Posted: May 15, 2014
Job loss: A family affair
Five tips for copingShawna Simcik
Losing your job and looking for another one can be such a very tricky time in your life. Many of us, for better or worse, retreat into ourselves. Keeping your job loss a secret from your wife/husband or your kids is the worst thing that you can do because losing a job affects everyone in a family.
Knowing how family members can help each other through the crisis is important and your family can be the one element that offers you a sense of stability and eases your concerns in such a time of chaos. Here are a few ways to get the family involved to stay healthy and strong during a job search.
1. Talk About It. Talk with your family, partners, kids and friends about your job lose and search. All of the family will be affected by the emotional and financial impact. It may mean one parent is home more, which may affect the daily routine. It can mean that other family members may need to find employment or that several decisions must be made about how the family will spend money. All these changes emphasize the importance of discussing the changes, feelings and concerns. As the job search continues, talk through complications, struggles that you are facing and brainstorm creative ideas to overcome these obstacles. Alternatively, celebrate the successes as a family!
2. Develop a Financial Plan Together. You are bound to feel anxious and scared financially. Don’t start rationing things, cancel your newspaper, or pull your child out of the swim team. Take time to really determine what cut backs you need, and how it will affect the family. Developing a good financial plan will give you extra time to secure a job. Prepare a household budget, identify income sources, set priorities for expenses, prepare a list of creditors, reduce household expenses and budget for some recreation and special treats.
3. Get the Kids Involved. Your children look to you to know that everything is okay. Their feelings of security can be affected by your tension and they can be upset. It’s important that you can talk with them – and listen to them – they want to help. Older children can perhaps find jobs to supplement the family income. Decide together how their money will be used – decide whether the money is to cover their clothing and recreational expenses or whether they will contribute to food and other expenses. A younger kids plan might include:
~ I can help more with chores – without being asked.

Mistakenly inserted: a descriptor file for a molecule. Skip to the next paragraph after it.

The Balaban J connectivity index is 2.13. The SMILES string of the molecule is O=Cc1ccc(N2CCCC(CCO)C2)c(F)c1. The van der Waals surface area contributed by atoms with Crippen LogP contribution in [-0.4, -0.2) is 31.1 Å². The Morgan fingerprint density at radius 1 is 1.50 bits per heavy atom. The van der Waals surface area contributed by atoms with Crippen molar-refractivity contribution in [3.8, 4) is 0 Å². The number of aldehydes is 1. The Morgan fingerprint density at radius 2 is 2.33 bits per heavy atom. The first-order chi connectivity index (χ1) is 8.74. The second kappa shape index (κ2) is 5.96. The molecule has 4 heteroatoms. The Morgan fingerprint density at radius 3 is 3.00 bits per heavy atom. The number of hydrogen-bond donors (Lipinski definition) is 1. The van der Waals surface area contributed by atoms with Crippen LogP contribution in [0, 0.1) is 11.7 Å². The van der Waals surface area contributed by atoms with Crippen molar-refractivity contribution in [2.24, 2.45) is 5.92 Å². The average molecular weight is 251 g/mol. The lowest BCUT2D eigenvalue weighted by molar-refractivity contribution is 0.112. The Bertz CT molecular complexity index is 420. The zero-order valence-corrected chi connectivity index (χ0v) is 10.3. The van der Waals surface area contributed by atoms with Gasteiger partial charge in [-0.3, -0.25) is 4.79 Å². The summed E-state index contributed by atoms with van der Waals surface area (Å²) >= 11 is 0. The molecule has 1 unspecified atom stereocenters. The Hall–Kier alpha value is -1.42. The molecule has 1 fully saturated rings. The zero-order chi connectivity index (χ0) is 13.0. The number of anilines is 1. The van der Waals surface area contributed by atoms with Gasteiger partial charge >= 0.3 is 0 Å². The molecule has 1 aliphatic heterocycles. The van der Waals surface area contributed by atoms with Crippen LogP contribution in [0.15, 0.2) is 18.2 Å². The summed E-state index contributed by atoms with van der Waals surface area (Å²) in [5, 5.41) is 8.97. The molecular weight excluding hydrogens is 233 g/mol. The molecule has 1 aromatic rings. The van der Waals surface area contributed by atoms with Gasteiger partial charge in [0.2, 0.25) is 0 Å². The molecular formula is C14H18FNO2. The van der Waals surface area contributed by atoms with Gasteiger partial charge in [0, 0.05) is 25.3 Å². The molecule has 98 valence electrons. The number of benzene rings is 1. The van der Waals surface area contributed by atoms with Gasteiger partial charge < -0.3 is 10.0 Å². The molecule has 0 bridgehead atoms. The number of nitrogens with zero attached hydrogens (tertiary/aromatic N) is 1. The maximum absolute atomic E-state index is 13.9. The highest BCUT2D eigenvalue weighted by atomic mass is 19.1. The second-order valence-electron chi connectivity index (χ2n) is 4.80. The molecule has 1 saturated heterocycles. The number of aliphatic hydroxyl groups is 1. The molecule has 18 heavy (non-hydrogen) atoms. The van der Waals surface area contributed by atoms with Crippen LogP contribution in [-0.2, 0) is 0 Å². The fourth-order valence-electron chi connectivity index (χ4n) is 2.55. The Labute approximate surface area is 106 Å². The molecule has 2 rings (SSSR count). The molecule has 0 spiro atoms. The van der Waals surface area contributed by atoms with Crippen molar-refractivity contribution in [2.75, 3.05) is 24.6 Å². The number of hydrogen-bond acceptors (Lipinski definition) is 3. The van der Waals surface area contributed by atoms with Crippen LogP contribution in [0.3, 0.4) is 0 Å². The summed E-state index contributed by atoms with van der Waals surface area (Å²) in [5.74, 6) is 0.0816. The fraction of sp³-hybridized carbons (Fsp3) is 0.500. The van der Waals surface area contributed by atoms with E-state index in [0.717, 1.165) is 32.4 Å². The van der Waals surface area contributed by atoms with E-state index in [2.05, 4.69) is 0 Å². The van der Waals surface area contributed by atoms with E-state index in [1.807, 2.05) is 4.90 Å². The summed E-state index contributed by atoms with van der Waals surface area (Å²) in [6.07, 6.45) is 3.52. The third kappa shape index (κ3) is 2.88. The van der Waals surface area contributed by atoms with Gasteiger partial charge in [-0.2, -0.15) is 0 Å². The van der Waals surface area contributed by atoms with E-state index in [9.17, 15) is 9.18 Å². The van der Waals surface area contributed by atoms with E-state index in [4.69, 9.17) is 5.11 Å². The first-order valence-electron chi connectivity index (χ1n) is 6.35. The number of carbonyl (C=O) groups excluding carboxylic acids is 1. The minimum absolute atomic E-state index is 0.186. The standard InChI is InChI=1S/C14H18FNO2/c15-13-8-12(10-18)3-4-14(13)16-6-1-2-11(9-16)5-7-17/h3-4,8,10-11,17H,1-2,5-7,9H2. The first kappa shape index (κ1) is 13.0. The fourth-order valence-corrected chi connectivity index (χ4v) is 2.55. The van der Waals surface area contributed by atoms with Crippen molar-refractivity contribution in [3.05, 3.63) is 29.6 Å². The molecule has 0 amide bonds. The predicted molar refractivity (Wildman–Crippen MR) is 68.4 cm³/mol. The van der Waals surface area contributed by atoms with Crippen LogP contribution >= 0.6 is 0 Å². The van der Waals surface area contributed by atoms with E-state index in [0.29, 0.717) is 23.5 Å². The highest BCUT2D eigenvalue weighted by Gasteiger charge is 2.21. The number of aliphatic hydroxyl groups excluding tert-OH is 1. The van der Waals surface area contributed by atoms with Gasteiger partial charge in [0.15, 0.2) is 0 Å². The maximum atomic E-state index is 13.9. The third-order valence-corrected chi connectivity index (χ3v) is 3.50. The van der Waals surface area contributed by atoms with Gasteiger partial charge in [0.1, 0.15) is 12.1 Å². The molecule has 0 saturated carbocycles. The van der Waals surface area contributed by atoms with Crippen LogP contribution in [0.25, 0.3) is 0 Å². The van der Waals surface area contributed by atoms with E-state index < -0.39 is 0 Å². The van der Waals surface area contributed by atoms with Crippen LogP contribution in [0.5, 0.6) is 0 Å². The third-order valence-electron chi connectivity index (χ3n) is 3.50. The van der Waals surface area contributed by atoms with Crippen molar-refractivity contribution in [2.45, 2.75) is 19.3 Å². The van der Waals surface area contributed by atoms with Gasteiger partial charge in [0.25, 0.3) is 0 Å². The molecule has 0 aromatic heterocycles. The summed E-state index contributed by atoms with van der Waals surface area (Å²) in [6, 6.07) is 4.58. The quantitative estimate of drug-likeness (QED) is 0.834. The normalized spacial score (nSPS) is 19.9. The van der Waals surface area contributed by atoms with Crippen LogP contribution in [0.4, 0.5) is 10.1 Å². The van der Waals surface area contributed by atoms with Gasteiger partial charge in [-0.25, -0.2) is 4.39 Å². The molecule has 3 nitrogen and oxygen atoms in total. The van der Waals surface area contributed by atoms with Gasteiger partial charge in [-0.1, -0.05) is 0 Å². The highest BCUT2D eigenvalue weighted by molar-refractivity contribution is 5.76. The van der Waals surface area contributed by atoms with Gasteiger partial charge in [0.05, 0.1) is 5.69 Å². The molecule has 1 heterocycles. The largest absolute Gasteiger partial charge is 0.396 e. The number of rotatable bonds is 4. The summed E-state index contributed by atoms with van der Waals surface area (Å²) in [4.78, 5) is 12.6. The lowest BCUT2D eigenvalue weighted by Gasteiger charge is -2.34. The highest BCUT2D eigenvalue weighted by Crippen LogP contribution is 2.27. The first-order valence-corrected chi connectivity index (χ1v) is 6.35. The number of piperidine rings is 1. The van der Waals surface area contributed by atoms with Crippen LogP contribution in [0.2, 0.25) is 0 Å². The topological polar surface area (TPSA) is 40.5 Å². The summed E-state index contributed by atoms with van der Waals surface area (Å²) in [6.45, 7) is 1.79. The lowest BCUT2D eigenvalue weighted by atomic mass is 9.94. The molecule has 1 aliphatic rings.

~ I can clean up when I make a mess.
~ I can be nice to my sister/brother and avoid starting fights with them.
~ I can probably do without some treats for a while. I won’t ask to go to movies, buy toys or ask for things I don’t really need.
~ I can maybe earn some money myself – babysitting, mowing lawns, shoveling snow.
~ I can help prepare meals, care for my younger brothers and sisters, or work in the yard.
4. Facebook –Your Friend. In 2013, the Jobvite Social Recruitment Survey detailed that 40% of survey respondents reported receiving a job referral from a Facebook friend and 65 percent of companies hiring in 2014, use Facebook to find and attract candidates. Talk with your Facebook friends about your job search - ask for advice when you are struggling, celebrate successes online and let them know what you are looking for in your next role/opportunity/company. Caution though, stay positive! 93% of recruiters also review online reputations about their candidates. Friends and Family = Your Champions!
5. Take Advantage of the Time at Home. When was the last time you were home at 5:00 p.m. or could take off for lunch and go to the park with your kids? Yes – job search should be and is a full-time job, but inevitably there are times when you’ll have downtime. Use that time to connect with your spouse and children. Time with your family can also be a good diversion from the stress of the job search. Once you start a new job, you may not be able to take a long lunch to spend quality time with your family.
Shawna Simcik, MA, CMP is genuinely passionate about utilizing innovative resources and market knowledge to drive organizational, career and individual excellence. As President of Business Leadership for a fast-growing, certified Woman Owned Business, Shawna specializes in Executive Recruiting, Leadership Development and Career Transition. Reach her at. firstname.lastname@example.org or email@example.com. To learn more, follow her at @shawna_icc or contact her at 303-865-4400. www.innovativecareerconsulting.com